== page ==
Celestron NexStar 5SE telescope review

The Celestron NexStar 5SE is an all-rounder that's hard to beat as an introduction to observing and imaging

Celestron NexStar 5SE review
(Image: © Celestron)

Digital Camera World Verdict

The Celestron NexStar 5SE is a highly reliable, affordable and travel-friendly telescope that oozes accessibility and versatility from its classic orange Celestron optical tube. In its size and price class, it’s hard to beat, and with SkyAlign, it has a beginner-friendly system for getting started that will also be highly prized by more experienced astronomers who want to get going quickly before the clouds roll in. The long focal length and high focal ratio tailor the NexStar 5SE to lunar and planetary imaging in particular, and it will facilitate great images of the our neighbors in the Solar System as well as some of the brighter deep-sky objects such as the Orion Nebula or the Andromeda Galaxy.


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    (Almost) complete package for beginners

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    Good GoTo system

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    Best at planetary imaging


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    Only one eyepiece of average quality

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    Motors drain batteries quickly

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    Not perfect for imaging faint deep-sky objects

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    Long-exposure astrophotography is restricted

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The Celestron NexStar 5SE follows Celestron's tradition of making exceptional Schmidt-Cassegrains, and is one of the most recent in a long line of five-inch aperture models dating back to the early 1970s. The NexStar 5SE lives up to the reputation of its predecessors, only with added bells and whistles in the form of a motorized GoTo mount that provides access to almost 40,000 moons, planets, stars, nebulae, clusters and galaxies in its database.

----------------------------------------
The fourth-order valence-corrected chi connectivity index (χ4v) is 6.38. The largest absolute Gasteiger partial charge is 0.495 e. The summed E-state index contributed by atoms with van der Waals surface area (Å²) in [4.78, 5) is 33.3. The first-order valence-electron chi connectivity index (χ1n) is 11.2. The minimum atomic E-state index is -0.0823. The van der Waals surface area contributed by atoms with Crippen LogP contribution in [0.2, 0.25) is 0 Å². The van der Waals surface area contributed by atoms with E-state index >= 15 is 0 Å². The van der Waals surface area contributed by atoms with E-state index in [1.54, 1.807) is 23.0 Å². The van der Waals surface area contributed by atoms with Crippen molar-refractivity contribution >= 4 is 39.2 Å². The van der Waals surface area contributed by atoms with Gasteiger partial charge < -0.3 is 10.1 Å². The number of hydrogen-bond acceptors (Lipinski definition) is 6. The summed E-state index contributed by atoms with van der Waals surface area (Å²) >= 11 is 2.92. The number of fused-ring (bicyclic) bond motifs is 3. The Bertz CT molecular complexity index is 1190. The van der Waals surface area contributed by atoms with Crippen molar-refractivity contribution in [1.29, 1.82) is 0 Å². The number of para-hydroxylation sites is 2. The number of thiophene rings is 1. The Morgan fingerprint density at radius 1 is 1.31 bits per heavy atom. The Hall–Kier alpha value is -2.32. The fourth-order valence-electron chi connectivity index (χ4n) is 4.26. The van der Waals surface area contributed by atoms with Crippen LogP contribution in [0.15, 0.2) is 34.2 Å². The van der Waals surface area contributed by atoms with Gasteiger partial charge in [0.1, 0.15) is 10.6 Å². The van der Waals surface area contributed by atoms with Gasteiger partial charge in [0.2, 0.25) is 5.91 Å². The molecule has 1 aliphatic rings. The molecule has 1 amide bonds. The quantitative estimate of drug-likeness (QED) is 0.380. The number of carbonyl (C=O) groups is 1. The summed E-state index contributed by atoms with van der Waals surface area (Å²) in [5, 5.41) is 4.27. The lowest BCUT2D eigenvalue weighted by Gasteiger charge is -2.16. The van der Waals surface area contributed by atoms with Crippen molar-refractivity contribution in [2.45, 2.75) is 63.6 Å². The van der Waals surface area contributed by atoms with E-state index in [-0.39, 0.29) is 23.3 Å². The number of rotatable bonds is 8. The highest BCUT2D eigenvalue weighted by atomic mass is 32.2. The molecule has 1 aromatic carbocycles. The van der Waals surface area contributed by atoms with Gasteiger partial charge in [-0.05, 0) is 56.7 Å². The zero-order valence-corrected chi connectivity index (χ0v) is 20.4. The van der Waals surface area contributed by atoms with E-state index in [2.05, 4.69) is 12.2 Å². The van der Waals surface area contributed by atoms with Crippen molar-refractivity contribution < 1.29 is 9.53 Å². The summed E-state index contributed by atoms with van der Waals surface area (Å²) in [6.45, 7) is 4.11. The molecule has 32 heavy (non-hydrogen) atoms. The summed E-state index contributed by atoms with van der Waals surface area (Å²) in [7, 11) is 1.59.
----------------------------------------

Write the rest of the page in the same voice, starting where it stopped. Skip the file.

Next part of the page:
As a general rule of thumb, how much you can see with your telescope depends largely on its aperture. Pleasingly, if there were a Venn diagram of telescope aperture and portability, the NexStar 5SE would be in the intersection – compact enough to be transportable, but with enough aperture to resolve small details or drink in enough light to see or image fainter objects well. An excellent offering that's not only suitable for beginners, but also for seasoned astronomers hunting for a "grab and go" instrument that delivers exceptional image quality at the touch of a button.

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Gemma Lavender

Gemma is content director of science and space magazines How It Works and All About Space, history magazines All About History and History of War as well as Science, Technology, Engineering, Arts and Mathematics (STEAM) kids education brand Future Genius. She is the author of several books including "Quantum Physics in Minutes", "Haynes Owners’ Workshop Manual to the Large Hadron Collider" and "Haynes Owners’ Workshop Manual to the Milky Way". She holds a degree in physical sciences, a Master’s in astrophysics and a PhD in computational astrophysics. She was elected as a fellow of the Royal Astronomical Society in 2011. Previously, she worked for Nature's journal, Scientific Reports, and created scientific industry reports for the Institute of Physics and the British Antarctic Survey. She has covered stories and features for publications such as Physics World, Astronomy Now and Astrobiology Magazine.